An alternative to e-mail to improve business productivity

Do we wast too much time on e-mail? Slack can be a solution

Nowadays, a variety of “communication media” on the market pretend to make us more productive. Instead, communication media like Facebook, Twitter, and last but not least e-mail, lead to a productivity-killing communication overload with all its consequences (1).

Research undertaken by McKinsey showed that high-skilled knowledge workers spend on average 28% of their time on managing e-mail. Another 14% of their workweek is spent on ‘communicating and collaborating internally’ (2). Furthermore, research by Gloria Mark, professor of informatics at the university of California, showed that office workers are interrupted approximately every three minutes, where it can take more than 20 minutes before one returns to the original task (3). It goes without saying that increasing the productivity of social technologies, can result in considerable time savings and thus value.

In mid-2013, Flickr co-founder Stewart Butterfield launched a new workplace and collaboration tool called Slack (4). Not coincidentally, Butterfield and his colleagues intended to eliminate the necessity of e-mail as primary communication tool within organization. Slack offers a SaaS-based communication platform that enables employees to communicate through private groups, as well as chat rooms organized by topics and direct messaging (5). The content in the tool is archived (including e.g. Google Drive and Dropbox integrations) and can easily be accessed through several devices and operating systems. Slack for instance provides applications for Mac, iOS, Android and Windows.

All this sounds promising, but does Slack work? If we solely look at the market, one would be inclined to say yes. Shortly after the launch of the start-up, Slack entered the unicorn club – a select group of start-ups that soared to a $1 billion-plus valuation (5). Moreover, last week Slack confirmed that another round of funding raised $160 million, leading to a total valuation of $2.8 billion.

With its 750.000 daily users and customers including renowned companies like The New York Times, Adobe, HBO, PayPal, and the US State Department, Slack seems to work indeed. In contrary to communication media like e-mail, Slack’s technology appears to better fit employees’ tasks resulting in a better task–technology fit – “the degree to which a technology assists an individual in his or her portfolio of tasks” (Goodhue & Thompson, 1995, p. 216) (6).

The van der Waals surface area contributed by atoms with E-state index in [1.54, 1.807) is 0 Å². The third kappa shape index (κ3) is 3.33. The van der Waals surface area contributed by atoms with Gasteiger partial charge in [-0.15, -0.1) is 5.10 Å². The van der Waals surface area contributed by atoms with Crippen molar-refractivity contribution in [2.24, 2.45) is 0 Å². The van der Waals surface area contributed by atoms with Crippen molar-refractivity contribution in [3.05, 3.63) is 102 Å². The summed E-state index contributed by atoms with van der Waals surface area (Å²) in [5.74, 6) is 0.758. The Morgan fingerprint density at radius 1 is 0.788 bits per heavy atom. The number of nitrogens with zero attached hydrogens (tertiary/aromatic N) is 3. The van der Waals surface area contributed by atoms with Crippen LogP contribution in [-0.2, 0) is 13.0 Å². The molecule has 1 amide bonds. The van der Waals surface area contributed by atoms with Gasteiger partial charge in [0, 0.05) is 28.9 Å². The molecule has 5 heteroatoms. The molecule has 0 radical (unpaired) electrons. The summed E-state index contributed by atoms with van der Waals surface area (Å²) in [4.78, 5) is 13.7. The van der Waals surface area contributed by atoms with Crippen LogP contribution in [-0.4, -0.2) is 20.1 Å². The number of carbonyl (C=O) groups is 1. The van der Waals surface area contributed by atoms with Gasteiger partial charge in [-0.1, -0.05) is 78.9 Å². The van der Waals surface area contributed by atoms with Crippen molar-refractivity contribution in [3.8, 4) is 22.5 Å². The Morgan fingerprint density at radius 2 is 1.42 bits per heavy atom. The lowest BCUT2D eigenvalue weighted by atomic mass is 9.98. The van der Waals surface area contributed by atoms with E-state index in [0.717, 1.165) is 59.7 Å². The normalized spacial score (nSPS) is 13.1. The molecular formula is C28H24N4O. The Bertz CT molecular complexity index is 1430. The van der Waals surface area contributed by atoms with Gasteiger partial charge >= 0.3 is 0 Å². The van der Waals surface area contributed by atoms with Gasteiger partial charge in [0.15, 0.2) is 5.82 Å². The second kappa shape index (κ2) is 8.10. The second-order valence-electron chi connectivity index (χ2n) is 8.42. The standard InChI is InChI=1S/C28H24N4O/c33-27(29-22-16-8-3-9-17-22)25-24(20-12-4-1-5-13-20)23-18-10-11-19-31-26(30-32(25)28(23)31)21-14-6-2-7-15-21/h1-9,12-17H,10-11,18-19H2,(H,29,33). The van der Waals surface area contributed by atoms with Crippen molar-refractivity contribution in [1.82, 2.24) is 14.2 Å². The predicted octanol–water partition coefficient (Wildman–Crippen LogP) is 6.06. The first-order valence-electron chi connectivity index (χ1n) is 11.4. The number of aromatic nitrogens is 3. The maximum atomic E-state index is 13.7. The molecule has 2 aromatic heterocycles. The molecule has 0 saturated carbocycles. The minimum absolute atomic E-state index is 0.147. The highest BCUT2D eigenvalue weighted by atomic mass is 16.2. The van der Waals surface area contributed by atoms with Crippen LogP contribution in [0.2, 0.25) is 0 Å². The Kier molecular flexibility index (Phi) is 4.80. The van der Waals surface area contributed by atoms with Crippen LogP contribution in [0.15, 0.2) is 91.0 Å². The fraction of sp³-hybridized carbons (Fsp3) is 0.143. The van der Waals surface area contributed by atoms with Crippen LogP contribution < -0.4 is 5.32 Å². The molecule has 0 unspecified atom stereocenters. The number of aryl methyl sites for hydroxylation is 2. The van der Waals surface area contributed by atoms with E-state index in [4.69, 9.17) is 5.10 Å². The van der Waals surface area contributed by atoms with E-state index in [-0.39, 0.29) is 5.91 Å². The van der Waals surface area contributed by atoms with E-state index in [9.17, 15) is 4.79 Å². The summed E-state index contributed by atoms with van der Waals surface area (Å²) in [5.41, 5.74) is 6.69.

Perhaps you might get a little too rosy picture of Slack. Of course the $2.8 billion valued startup looks very promising. Market insiders however expect that such a high valuation is not sustainable in the long run, simply because the fact that there are several other high-quality startups providing business collaboration software as well (e.g. HipChat, Yammer) (5).

Even though Slack might not become a big monopolist in the business communication/collaboration-tool market, an overall trend in which companies try to tackle unproductive communication overload, can be seen. One thing is for sure, by reconsidering communication and embracing collaboration tools like Slack, companies can save themselves a lot of time and money.

  6. Goodhue, D. L., & Thompson, R. L. (1995). Task–technology fit and individual performance. MIS Quarterly, 19, 213–236.
  7. Header image:! How to do it yourself!?

Have you also wondered for years how to make a wooden paddleball set, or how to make a rock salt bracelet, but you never found the proper motivation to figure this out? Due to the online trend in customer co-creation it is now possible to find instructions for the most bizarre items online on

One of the leading sites in these ‘how-to’ videos & instructions is is a website which was originally an inside project from some PhD students from the MIT media labs.  When they weren’t solving complex technological problems like solar panels for highways, they were teaching each other things as 3d modelling, cooking and other stuff through videos and instructions that they posted on this platform. In 2006 they decided to open up the platform to the rest of the world.  The website now is a platform for over hundred thousand how-to instructions, videos and ideas.

That these ideas are very varied is already noticeable in the first moment you enter the website. There is a bike challenge available in which people can post their idea about bikes. These ideas vary from homemade bicycle stand to homemade tandems. The great part of this platform is that it is not only a platform for simple guides like sharing a salad recipe or showing how to sheer a sheep, but it is only a place where creative people meet each other, share ideas and create.